Derek: It's hard enough to make it to the NFL, let alone perform at the highest level at your respective position for a decade. That's essentially what both Jason and Travis have done. Between the two of them, they have two Super Bowl titles, 12 Pro Bowl nods and seven first-team All-Pro selections. Those are extraordinary accomplishments, and they're still adding to their legacies. Plus, Travis caught a touchdown pass from me in my first Pro Bowl after the 2015 season. He deserves a shoutout for that -- even though he plays for a division rival.
David: The Kelces bring such a great element to football with their competitive yet fun-loving personalities (SEE: Super Bowl parade speeches). Jason is the epitome of an NFL center. He puts his head down and leads through his high-level play. He's an extremely athletic anchor who uses his great footwork to his advantage, rarely getting bullied by defenders. As for Travis, it goes without saying that he's one of the best tight ends -- if not the best tight end -- in the game right now. What stands out most is despite having a 6-foot-5, 250-pound frame, he runs routes like Hunter Renfrow. He can body people up with his strength but has the wiggle to move laterally, and he sees the field as well as anybody.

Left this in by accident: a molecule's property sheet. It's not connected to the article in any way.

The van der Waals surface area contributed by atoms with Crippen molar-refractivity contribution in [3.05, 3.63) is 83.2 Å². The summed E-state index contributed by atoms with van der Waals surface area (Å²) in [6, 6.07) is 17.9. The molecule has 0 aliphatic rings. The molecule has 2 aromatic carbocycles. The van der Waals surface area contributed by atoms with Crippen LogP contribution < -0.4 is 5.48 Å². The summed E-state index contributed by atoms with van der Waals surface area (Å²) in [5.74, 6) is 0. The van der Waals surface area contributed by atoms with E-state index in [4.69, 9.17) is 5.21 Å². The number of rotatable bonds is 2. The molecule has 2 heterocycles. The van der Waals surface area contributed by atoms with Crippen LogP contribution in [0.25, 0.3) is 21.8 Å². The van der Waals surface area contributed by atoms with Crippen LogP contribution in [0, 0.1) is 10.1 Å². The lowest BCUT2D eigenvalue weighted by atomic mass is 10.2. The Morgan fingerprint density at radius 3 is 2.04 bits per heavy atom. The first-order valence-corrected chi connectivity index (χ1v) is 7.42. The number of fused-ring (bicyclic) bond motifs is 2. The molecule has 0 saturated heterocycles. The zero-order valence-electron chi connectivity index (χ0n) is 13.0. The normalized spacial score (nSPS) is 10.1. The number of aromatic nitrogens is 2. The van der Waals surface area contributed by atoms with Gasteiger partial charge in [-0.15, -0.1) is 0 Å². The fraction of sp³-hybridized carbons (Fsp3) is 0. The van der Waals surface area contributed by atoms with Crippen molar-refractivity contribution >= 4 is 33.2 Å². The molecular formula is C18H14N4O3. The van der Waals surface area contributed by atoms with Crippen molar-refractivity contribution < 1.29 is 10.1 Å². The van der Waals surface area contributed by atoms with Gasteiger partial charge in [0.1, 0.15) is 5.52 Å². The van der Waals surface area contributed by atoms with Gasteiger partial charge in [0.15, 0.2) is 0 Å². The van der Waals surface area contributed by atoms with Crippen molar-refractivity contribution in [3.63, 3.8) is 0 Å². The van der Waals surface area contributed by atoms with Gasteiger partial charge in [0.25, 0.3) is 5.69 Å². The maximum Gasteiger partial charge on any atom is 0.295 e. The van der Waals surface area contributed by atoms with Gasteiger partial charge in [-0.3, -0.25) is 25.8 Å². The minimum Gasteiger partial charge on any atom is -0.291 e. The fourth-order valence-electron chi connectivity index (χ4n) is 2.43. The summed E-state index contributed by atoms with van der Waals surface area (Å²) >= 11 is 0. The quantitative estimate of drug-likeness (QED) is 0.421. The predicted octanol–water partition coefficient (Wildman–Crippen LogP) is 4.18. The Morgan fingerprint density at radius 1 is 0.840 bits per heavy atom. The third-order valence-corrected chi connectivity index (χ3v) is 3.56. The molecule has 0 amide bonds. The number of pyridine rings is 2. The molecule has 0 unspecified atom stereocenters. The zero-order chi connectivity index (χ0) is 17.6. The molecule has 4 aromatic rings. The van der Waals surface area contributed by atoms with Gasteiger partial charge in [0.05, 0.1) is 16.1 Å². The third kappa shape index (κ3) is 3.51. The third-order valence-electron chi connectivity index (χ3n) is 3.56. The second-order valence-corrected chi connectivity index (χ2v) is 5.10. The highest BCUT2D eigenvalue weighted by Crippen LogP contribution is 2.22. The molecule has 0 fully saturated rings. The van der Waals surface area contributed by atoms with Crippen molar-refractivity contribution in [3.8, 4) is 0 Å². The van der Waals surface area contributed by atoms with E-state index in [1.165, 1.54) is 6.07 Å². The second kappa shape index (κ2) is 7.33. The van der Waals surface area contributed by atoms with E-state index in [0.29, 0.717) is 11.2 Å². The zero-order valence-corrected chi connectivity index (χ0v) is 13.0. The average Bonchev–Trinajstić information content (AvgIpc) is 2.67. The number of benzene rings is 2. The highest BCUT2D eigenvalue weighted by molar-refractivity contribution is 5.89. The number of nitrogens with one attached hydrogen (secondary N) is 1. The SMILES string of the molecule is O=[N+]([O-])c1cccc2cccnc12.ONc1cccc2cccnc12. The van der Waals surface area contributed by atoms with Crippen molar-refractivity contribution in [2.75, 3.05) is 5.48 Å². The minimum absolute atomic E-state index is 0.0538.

Derek: These guys work extremely hard and their motors never stop. It's no shock that they both have won the Defensive Player of the Year award (three times, in J.J.'s case). J.J. gave me a "hey rookie" moment in Week 2 of the 2014 season, when he came off the edge on my blindside and hit me. That was a good one -- for him, not so much for me. And T.J., well, I have a scar on my arm from his facemask hitting me when the Steelers played us in 2018. Ask any QB who's played against the Watt brothers and they'll have similar memories. (Also, shout-out to Derek Watt for playing on the offensive side of the ball. I think it goes without saying that he's every quarterback's favorite Watt brother.)